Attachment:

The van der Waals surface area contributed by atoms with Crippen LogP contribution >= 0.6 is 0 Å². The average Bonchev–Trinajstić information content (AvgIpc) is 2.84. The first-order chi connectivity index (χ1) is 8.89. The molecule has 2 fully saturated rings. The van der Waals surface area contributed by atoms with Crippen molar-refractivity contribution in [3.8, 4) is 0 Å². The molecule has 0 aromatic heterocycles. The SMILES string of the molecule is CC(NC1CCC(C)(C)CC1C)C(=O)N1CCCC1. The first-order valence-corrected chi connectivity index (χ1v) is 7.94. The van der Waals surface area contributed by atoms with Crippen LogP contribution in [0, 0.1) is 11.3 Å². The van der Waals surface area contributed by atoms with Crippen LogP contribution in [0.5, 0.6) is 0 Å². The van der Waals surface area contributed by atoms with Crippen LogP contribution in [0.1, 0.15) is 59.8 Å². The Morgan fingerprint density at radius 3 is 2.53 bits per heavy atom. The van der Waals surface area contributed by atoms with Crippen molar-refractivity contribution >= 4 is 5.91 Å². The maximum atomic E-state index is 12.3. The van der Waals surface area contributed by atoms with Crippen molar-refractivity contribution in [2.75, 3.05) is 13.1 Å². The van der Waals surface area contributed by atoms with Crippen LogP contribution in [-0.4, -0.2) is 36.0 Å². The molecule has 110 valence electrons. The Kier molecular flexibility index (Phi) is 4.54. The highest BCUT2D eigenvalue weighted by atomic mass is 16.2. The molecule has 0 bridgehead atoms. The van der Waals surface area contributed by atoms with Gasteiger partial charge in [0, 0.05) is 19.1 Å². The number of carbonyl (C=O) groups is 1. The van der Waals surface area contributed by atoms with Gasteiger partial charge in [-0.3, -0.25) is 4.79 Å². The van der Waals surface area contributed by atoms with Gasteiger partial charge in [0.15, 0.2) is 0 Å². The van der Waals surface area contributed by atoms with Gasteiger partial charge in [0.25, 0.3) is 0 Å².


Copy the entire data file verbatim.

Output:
The van der Waals surface area contributed by atoms with Crippen LogP contribution >= 0.6 is 0 Å². The average Bonchev–Trinajstić information content (AvgIpc) is 2.84. The first-order chi connectivity index (χ1) is 8.89. The molecule has 2 fully saturated rings. The van der Waals surface area contributed by atoms with Crippen molar-refractivity contribution in [3.8, 4) is 0 Å². The molecule has 0 aromatic heterocycles. The SMILES string of the molecule is CC(NC1CCC(C)(C)CC1C)C(=O)N1CCCC1. The first-order valence-corrected chi connectivity index (χ1v) is 7.94. The van der Waals surface area contributed by atoms with Crippen LogP contribution in [0, 0.1) is 11.3 Å². The van der Waals surface area contributed by atoms with Crippen LogP contribution in [0.5, 0.6) is 0 Å². The van der Waals surface area contributed by atoms with Crippen LogP contribution in [0.1, 0.15) is 59.8 Å². The Morgan fingerprint density at radius 3 is 2.53 bits per heavy atom. The van der Waals surface area contributed by atoms with Crippen molar-refractivity contribution >= 4 is 5.91 Å². The maximum atomic E-state index is 12.3. The van der Waals surface area contributed by atoms with Crippen molar-refractivity contribution in [2.75, 3.05) is 13.1 Å². The van der Waals surface area contributed by atoms with Crippen LogP contribution in [-0.4, -0.2) is 36.0 Å². The molecule has 110 valence electrons. The Kier molecular flexibility index (Phi) is 4.54. The highest BCUT2D eigenvalue weighted by atomic mass is 16.2. The molecule has 0 bridgehead atoms. The van der Waals surface area contributed by atoms with Gasteiger partial charge in [0, 0.05) is 19.1 Å². The number of carbonyl (C=O) groups is 1. The van der Waals surface area contributed by atoms with Gasteiger partial charge in [-0.3, -0.25) is 4.79 Å². The van der Waals surface area contributed by atoms with Gasteiger partial charge in [0.15, 0.2) is 0 Å². The van der Waals surface area contributed by atoms with Gasteiger partial charge in [0.25, 0.3) is 0 Å².